Girardon, François


Girardon, François

biographical name

(born March 10, 1628, Troyes, Fr.—died Sept. 1, 1715, Paris) French sculptor. He studied in Troyes and in Rome, and in 1657 he became a member of the French Royal Academy. In 1666 he received his most famous commission, the Apollo Tended by the Nymphs, for the Grotto of Thetis at Versailles. Of his other works at Versailles, the most notable are The Bath of the Nymphs (1668–70) and The Rape of Persephone (1677–79). Although superficially a Baroque artist, Girardon's deep-seated Classical tendencies also emerge in the serene solemnity of his two principal works outside Versailles: an equestrian statue of Louis XIV (1683–92), destroyed in the French Revolution, and the tomb of Cardinal Richelieu in the church of the Sorbonne (1675–94). Though influenced by the work of Gian Lorenzo Bernini, his own style was more restrained.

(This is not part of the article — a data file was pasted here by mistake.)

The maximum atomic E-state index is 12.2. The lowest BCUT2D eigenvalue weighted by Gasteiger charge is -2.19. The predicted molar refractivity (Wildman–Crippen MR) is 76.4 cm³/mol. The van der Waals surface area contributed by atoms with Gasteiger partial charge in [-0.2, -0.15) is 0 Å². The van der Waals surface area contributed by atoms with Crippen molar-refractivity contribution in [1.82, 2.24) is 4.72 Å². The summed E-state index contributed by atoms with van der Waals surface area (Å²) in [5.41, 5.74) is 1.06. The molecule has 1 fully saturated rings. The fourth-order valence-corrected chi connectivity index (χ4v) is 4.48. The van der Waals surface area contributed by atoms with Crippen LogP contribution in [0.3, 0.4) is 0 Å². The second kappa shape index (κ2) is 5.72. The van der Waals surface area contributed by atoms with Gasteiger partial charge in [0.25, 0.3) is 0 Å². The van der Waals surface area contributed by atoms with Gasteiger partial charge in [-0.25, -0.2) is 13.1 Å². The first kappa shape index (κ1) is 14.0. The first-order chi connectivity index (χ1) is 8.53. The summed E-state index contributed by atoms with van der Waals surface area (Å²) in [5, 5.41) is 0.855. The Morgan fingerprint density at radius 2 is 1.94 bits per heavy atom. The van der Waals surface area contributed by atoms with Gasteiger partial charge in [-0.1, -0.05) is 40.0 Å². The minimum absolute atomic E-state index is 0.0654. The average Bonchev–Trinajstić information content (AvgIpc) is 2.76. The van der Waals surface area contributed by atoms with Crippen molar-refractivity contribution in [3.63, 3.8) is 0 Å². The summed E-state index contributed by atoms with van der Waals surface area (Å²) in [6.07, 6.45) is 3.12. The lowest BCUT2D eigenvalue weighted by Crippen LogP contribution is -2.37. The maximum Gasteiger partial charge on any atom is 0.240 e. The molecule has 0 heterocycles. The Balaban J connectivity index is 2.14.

This entry comes from Encyclopædia Britannica Concise.
For the full entry on Girardon, Fran{ccedil}ois, visit Britannica.com.

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